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Skanska and Kraton boost RAP use with called SYLVAROAD™ RP1000

First publishedon www.WorldHighways.com
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Compaction binder layer at the E20 Motorway construction site.
The city of Västerås in central Sweden is known as a centre for industrial automation and information technology. Innovation abounds here and with it comes strong environmental efforts – meeting carbon reduction goals and maximising the recycling process, for example. A road construction project just outside this picturesque city highlights such innovation.

Over the past two years, construction company Skanska has been paving sections of roads using high amounts of reclaimed asphalt pavement (RAP). Last summer, near Västerås, Skanska paved a surface layer section of Road 694 with an asphalt mix containing 70% RAP.

The normal percentage of RAP in Sweden’s surface layers is up to 20%. Enabling 70% RAP content was the use of the bio-based RAP rejuvenator called Sylvaroad RP1000 Performance Additive, made by Kraton.

“Based on extensive testing and analysis, we were confident that it would restore the properties of the aged binder to those of virgin material,” explains Bruno Vuillier, market development manager at Kraton. “After a year of use, Road 694 is holding up well to the nearly 3,000 vehicles that travel on it daily.”

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Skanska's asphalt plant in Lidköping - with parallel drum in front - produced mixes containing high amounts of RAP for the E20 Motorway.
Comprehensive testing

Skanska, which has experimented with several rejuvenators, began laboratory and road tests of Sylvaroad RP1000 in 2013. “It’s of foremost importance that every road we pave meets our short- and long-term performance requirements,” says Kenneth Olsson, specialist for asphalt and bitumen at Skanska. “One of the key findings that influenced our decision to use Sylvaroad RP1000 was the excellent workability of the mixture, even when using high percentages of RAP.”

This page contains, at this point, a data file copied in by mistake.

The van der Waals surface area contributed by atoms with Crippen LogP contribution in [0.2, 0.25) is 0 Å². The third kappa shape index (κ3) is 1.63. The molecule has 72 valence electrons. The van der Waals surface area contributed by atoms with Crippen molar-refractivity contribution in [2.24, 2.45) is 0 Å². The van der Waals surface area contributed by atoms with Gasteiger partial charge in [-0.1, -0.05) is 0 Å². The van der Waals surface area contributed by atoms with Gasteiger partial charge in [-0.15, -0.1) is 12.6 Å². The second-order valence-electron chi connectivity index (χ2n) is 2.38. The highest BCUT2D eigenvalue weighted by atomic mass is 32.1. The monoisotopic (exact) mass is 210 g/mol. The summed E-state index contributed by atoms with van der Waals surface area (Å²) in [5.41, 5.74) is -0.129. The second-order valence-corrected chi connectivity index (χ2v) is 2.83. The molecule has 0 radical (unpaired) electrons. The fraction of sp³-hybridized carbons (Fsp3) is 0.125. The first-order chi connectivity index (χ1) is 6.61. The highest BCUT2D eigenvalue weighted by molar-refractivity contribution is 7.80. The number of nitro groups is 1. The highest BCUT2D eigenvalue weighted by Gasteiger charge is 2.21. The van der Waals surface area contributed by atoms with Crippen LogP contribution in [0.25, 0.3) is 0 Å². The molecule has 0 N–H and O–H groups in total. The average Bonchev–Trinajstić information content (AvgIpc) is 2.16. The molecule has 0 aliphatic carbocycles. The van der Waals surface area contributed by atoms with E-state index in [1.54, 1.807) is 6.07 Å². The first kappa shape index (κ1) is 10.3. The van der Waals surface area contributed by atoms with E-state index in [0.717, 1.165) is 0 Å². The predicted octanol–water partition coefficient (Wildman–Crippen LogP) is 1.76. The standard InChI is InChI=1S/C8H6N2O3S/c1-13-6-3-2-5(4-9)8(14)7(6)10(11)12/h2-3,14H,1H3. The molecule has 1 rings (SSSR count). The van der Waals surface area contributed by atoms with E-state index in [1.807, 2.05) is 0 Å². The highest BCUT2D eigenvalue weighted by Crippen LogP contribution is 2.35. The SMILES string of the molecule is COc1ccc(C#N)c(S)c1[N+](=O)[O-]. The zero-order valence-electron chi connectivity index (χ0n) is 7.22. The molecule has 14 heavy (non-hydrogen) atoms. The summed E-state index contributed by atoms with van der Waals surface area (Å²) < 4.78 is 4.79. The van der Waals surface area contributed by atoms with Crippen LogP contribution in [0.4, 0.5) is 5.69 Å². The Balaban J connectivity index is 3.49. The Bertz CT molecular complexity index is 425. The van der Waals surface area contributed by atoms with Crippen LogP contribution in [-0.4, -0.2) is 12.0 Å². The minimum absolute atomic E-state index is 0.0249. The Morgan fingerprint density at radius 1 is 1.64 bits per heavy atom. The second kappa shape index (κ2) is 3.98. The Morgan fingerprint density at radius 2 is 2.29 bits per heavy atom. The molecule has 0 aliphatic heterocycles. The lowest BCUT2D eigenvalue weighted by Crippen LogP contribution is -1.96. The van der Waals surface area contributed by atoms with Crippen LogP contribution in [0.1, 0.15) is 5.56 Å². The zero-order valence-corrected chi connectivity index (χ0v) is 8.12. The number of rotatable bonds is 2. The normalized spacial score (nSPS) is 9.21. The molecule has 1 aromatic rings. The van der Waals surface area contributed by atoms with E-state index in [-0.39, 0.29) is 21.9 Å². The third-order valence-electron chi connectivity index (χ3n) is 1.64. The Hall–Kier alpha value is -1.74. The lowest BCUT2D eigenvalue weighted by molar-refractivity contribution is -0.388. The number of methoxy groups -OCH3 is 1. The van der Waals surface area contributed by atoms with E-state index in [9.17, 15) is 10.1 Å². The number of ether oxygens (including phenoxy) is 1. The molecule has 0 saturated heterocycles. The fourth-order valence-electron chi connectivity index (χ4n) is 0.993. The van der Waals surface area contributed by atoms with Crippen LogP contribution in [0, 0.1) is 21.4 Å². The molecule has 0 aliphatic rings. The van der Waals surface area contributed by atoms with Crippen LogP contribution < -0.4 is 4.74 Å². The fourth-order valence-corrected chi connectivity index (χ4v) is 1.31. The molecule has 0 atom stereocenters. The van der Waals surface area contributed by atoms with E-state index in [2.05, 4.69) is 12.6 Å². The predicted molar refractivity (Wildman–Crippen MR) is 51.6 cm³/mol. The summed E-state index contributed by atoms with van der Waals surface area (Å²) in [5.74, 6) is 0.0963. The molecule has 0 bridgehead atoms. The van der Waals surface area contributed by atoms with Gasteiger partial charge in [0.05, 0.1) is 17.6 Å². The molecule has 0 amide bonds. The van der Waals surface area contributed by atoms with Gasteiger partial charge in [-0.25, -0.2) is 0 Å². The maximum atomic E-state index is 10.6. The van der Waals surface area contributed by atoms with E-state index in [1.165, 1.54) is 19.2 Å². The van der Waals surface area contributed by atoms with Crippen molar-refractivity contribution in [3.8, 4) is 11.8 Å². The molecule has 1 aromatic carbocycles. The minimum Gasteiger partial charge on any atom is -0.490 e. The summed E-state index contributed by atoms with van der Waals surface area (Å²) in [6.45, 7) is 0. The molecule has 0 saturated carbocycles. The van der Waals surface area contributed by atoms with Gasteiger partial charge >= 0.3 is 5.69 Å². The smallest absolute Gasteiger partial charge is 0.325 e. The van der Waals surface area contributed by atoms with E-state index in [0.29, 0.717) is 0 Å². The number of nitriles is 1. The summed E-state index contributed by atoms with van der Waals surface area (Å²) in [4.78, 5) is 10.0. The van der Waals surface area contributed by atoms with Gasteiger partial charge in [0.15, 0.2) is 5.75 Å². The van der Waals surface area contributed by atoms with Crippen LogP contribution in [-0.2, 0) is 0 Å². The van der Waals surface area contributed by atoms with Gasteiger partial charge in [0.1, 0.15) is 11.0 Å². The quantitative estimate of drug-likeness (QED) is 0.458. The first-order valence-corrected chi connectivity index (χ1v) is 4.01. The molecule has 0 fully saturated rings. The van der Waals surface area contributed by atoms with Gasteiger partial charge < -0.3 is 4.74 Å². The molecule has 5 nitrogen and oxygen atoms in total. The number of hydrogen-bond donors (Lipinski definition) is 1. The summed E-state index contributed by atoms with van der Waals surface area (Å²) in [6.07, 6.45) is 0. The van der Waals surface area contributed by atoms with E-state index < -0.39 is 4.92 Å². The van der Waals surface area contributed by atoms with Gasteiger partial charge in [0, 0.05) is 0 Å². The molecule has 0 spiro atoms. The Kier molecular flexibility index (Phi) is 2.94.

Enabling this effective performance is Sylvaroad’s RP1000’s ability to activate and mobilise old binder so it is reinvigorated at the molecular level, rather than simply diluting the material as do many petroleum-based additives. A substantial challenge faced by road construction professionals occurs when attempting to use RAP in higher value applications, such as the critical surface layer. Traditionally, asphalt mixes with more than 30% RAP tend to be too stiff, resulting in premature failures, often in the form of cold weather cracking.

In 2014, Skanska prepared to assess over time the binder’s low-temperature performance. The company paved a surface layer with a mix of 80% RAP enabled by Sylvaroad RP1000. Skanska also took a core sample from the surface layer of a road with no RAP in the mix.

In 2015, after one year in service for the road with 80% RAP, the binder was tested and compared to the 0% RAP binder of the core sample. The results (see table 1) show that the binder performance of an 80% RAP asphalt mix with Sylvaroad RP1000 was comparable to the one of an asphalt mix composed of only virgin material.

Table 1
Low temperature Property (degrees celcius)
Surface Asphalt Mix (0% RAP)
Surface Asphalt Mix (80% RAP & 5.5%* Sylvaroad RP1000)
Fraass Breaking Point